Finding a good real estate broker
5 Tips Home Edition: A good one can make all the difference. Here's how to find them.
NEW YORK (CNNMoney.com) - Buying or selling a home is one of the biggest transactions you'll make. With over a million and a half brokers out there, it's not hard to find a broker, the challenge lies in finding a good one.
In today's top 5 Tips Home Edition we're going to tell you how to do just that.
1. Gauge your need
Real estate brokers may make it seem like you can't buy a house without them. And if you don't have the time or the patience to really do the homework, you're better off enlisting help. But if you do decide to go it alone, you're likely to get a better deal.
That's because you'll save on commission fees. Today agents are charging about 5 percent and while that's down from 6 percent a few years ago, it's still a chunk of change.
The Internet also has a number of tools to help consumers get the skinny on home prices. Check out Zillow.com as a starting point. If you're a buyer, it will help you scope out home values, compare selling trends in the area. For sellers, you'll be able to get an idea of what your home is worth and review nearby comparisons of houses that have sold.
Homevalues.com also offers tools for consumer to browse neighborhood home values. A word to the wise, however, these sites are far from perfect. There may be incomplete or incorrect information.
It's best to use these tools to get a general sense of the market. Often the best way to get information is to check the market temperature the old fashioned way -- take a drive and see what appeals to you. Take note of how many homes are for sale.
2. Where to find 'em
To find reputable brokers, your first step should be talking to friends or neighbors and asking for recommendations. Make sure you find a real estate agent who is very familiar with your area. Look for agents who either live in your area, or who make a lot of sales in your community.
You may want to consider using an agent who is a realtor. Realtors are licensed by the state and by the National Association of Realtors, an industry organization. Members have to agree to a code of ethics.
If you don't mind doing some of the work yourself, consider using discount brokers. Companies like ziprealty.com and help-u-sell offer their own versions of discount services. Discount brokers may be able to plug you into a Multiple Listing Service, and you may be paying less in commissions, but services are limited. So you're unlikely to get any support during the negotiation process.
Make sure you're clear on what services you're getting. According to Inman, expecting more from a real estate agent is the number one mistake people make.
3. What you deserve
You'll want to go after the top producer in your community, says real estate expert Brad Inman. "You want someone who has a large number of listings and who is actively matching buyers and sellers," he says.
Of course market insight is just as important too. You'll also want to find a real estate agent who has a reliable and appealing Web site. But make sure the Web is not the only marketing plan they've concocted. You want a variety of ways that your home will be marketed, including local newspaper ads and community postings.
Let your broker know that you want to know about all the offers that come in for your home. While brokers are legally required tell you about every offer that comes in, in reality, some brokers don't.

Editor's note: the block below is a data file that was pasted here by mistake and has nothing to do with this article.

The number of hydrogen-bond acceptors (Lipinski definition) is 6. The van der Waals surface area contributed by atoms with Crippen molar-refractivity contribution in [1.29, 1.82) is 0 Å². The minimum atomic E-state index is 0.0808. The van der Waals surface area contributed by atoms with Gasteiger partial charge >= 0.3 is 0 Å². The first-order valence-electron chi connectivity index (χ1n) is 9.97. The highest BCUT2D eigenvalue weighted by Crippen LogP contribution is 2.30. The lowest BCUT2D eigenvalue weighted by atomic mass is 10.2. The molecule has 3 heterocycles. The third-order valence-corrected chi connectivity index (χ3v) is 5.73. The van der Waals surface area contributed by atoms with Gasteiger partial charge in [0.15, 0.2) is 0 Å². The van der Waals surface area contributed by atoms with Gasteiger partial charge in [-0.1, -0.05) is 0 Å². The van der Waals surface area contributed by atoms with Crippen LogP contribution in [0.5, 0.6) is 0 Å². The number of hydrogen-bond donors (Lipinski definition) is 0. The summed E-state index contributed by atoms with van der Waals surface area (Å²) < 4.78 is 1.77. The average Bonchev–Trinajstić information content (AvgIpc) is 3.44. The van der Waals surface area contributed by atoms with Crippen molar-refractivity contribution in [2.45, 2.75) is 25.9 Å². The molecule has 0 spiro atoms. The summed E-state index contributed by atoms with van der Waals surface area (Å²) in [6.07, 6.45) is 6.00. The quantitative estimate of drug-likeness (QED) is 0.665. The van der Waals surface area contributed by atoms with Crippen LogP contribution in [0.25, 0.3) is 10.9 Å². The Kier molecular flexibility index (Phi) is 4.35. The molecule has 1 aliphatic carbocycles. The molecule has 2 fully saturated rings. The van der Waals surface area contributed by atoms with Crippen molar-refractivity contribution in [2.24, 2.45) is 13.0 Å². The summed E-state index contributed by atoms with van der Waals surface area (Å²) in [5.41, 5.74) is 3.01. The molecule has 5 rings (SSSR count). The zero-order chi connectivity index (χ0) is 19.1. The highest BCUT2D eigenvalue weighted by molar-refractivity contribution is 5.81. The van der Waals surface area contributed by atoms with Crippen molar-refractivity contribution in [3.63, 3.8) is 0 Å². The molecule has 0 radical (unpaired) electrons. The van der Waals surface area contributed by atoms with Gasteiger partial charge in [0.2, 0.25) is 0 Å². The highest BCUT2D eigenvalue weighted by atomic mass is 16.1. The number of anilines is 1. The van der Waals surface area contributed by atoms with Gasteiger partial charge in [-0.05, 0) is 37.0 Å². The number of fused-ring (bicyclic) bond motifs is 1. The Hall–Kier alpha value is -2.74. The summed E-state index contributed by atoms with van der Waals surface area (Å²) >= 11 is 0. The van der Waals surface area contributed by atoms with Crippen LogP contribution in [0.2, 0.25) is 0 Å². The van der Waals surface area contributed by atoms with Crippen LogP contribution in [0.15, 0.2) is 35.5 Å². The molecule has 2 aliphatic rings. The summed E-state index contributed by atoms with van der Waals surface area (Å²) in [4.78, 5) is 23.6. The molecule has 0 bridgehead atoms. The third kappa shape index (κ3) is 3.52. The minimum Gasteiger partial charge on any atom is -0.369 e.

And be sure to get a sense of their success. Ask to see the details of the homes they've sold recently in your area. You can also check to see if your agent is licensed and has any complaints against them by checking out the Association of Real Estate License Law Officials at arello.com. This is a collection of state regulators and agencies that issue licenses to brokers.
4. Be wooed
Commission fees are negotiable. While a 5 percent fee may seem like it's written in stone for some real estate agents, price-fixing is illegal. In very expensive areas, like Boston or San Francisco, rates tend to be lower, while in lower cost areas, commissions are higher according to Walter Molony of the National Association of Realtors.
As a consumer, you'll get the best deals if you have several real estate agents bidding against each other to give you lower commission rates. Real estate agents are salespeople too. And just think of the savings: a 5 percent commission on a $300,000 home works out to $15,000. If you can cut that rate down to 3 percent, you've just saved $6,000 off the bat.
5. Watch for red flags
You can uncover many a red flag by going to the agent's Web site. Since you won't be swayed by a nicely designed site, dig right into the details. See if any of the broker's listings have been sold a long time ago. This could be a sign of negligence, or it could be a ploy to whet your appetite for a property that isn't even on the market anymore.
Keep checking in with the Web site to see if they update their pictures every week. And of course, make sure the Web site has substantial information too. You'll want to have research on the neighborhood, including transportation, schools and parks. But of course, don't rely wholeheartedly on the Web alone.
Another red flag is when your broker starts appealing to your "creative vision" and starts to talk about removing trees, adding a deck or converting the garage. Most real estate agents don't necessarily have much knowledge of zoning laws.
Don't go with a broker who has to rely on creative thinking to get you to lay down your money. You should also note whether or not your agent spends enough time on your needs. Phone calls should be returned in a reasonable amount of time. You want your agent to communicate and spend time with you.
Gerri Willis is a personal finance editor for CNN Business News and the host for Open House. E-mail comments to firstname.lastname@example.org.